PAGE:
Libertarian Reviews

52 Things I Learned at the Liberty Forum

Liberty, today, is like yarn. Many disregard it as obsolete, irrelevant and generally uninteresting. But not in New Hampshire. At the Free State Project’s Liberty Forum in Nashua, NH this past weekend, I found intelligent, personable and dedicated libertarians who practice what they preach by having uprooted themselves and moved to New Hampshire to work together for greater liberty.

Without Yarn …

Without yarn, you’re left naked, out in the cold and feeling like a fool. The same is true of a human life without liberty – you are left at the mercy of bullies with feelings of entitlement and delusions of grandeur. You are left feeling like an idiot, because you’re forced to live life at a subhuman level. What is left for your children I won’t even go into.

Liberty-Lovers from around the Nation

At the FSP’s Liberty Forum, I found lots of yarn. I found liberty-lovers from around the nation meeting to exchange ideas, plans and concepts on how to live their lives to the fullest without initiating force against others or being the victims of others’ aggression. I found openly-armed people, and I felt safe. I found authors, speakers and activists I admire. I found kindred souls and had great conversations with them. I found a new home for my family.

52 Things I Learned at the Liberty Forum

Here are 52 nuggets of wisdom I picked up at (or on my way to) the 2009 Free State Project Liberty Forum in Nashua, New Hampshire, which took place March 5th through 8th.

  • Cops at airports are not afraid to smell my pants in search of the absolute obedience I will never give them.
  • How to safely handle a pistol. I shot .22, .40 and .45 handguns.
  • The New Hampshire state house has no metal detectors, minimal security and an outstanding cafeteria!
  • New Hampshire legislators don’t have offices. They just have lockers in the basement.
  • Without self-government, we can’t expect minimal (or no) government.
  • Modern-day liberals’ primary value and goal is equality. Conservatives’: security. Libertarians’: liberty. These differing values have been at war since Rousseau, Hobbes and Locke.
  • HCR6, the state sovereignty resolution, failed because representatives were “just scared” and proponents didn’t lay all the necessary political groundwork.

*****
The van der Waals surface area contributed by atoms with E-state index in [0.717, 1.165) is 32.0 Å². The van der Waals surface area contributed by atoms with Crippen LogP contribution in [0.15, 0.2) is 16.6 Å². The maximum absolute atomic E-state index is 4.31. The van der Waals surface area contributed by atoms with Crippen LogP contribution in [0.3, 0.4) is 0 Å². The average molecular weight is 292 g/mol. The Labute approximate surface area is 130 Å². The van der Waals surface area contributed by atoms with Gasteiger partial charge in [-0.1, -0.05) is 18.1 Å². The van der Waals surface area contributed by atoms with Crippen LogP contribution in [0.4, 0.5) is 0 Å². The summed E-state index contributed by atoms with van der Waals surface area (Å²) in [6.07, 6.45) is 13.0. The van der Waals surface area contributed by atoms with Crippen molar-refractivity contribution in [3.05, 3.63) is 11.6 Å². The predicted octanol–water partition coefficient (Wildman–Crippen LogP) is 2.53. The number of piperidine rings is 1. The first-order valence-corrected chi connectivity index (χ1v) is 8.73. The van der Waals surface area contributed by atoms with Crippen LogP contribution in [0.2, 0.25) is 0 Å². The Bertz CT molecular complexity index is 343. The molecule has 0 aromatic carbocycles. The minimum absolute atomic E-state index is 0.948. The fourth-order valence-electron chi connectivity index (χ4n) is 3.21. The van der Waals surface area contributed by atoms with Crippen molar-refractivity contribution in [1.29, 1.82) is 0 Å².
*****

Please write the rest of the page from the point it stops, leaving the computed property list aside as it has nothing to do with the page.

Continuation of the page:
• It’s wishful thinking to assume that most or many people are libertarians at heart. We libertarians should be in save-ourselves mode, and not save-the-world mode.
  • Libertarians need to concentrate in one or a few states in order to successfully ride things out.
  • Finding jobs for potential FSP movers is something we need to work on.
  • We need to do more than just be active online. We need “boots-on-the-ground” activism.
  • US military leadership in Iraq told the soldiers “We care so you don’t have to” in an attempt to absolve them of responsibility for what they were doing.
  • The US armed the insurgency in Iraq and sabotaged attempts to get them under control.
  • Cannabis has helped PTSD sufferers who served in the Iraq war that the military failed – or refused – to help.
  • Due to the effects of PTSD – and possibly attempts to alleviate them with alcohol – veterans have been denied benefits they earned.
  • The US pays $400,000 in benefits for dead soldiers but only $2,500 when they kill an Iraqi.
  • At the Iraq Veterans Against the War protest during the presidential debates (where one of the protesters was trampled by a horse) five cops in full battle gear refused to face down the vets. One burst into tears.
  • Cracking the window at a traffic stop just pisses off the cop and may not gain you any advantage, according to a source who associates with cops.
  • The FDA has destroyed innovation in the pharmaceuticals industry and only set back drug development. The purpose of the FDA is impossible to achieve. The FDA delays new drug approvals as much as possible by design.
  • The FDA banned folic acid makers from informing people of the benefits of folic acid for fetuses.
  • In court, never take a witness’ dignity away.
  • Government has no duty to protect you. This has been confirmed by many courts, including state supreme courts.
  • A citizen is a person who gives allegiance in return for protection. If the government isn’t protecting you, then there is no allegiance and there are NO citizens.
  • The signers of the constitution signed “in witness of”. They didn’t actually sign it, in the sense of signing a contract or agreement.
  • Seasteading is a really neat idea and increasingly seems feasible and attractive.
  • The government / supreme court is not scared of people having handguns, but they are scared of people having battle rifles. They can’t take away our right to self-defense entirely, so they’re letting us have our handguns. We need to fight for our rifles now.
  • We need to be able to fight, move and communicate. Government is increasingly denying us all three.
  • Dick Heller became a security guard in order to challenge the DC gun ban and his lawyer, Dane, became a lawyer in order to help him with that.
  • Stefan Molyneux’s “against me” argument doesn’t always work but is an excellent opening gambit.
  • Alan Schaeffer: All we do now for liberty can be washed down the drain in a generation or two if the children are subjected to state schools.
  • Alan Schaeffer: “The family is the only truly anarchist institution.”
  • David Nolan: Regarding “We are all Socialists now.”: “That’s easy for them to say, Newsweek have always been socialists.”
  • Adam Kokesh: You don’t need an exit strategy to get out of Iraq. The exit strategy is airplanes, helicopters and humvees.
  • Mary Ruwart: Is health care regulation unethical human experimentation?
  • Mary Ruwart: We’re paying to kill ourselves (regarding FDA).
  • Marc Stevens: Anyone want to join me in the pledge of allegiance?
  • Marc Stevens: Is it possible that what you think is real is just a public relations scheme?
  • Marc Stevens: Only one group of people is allowed to issue paper and call it money – and they’re willing to kill to keep it that way.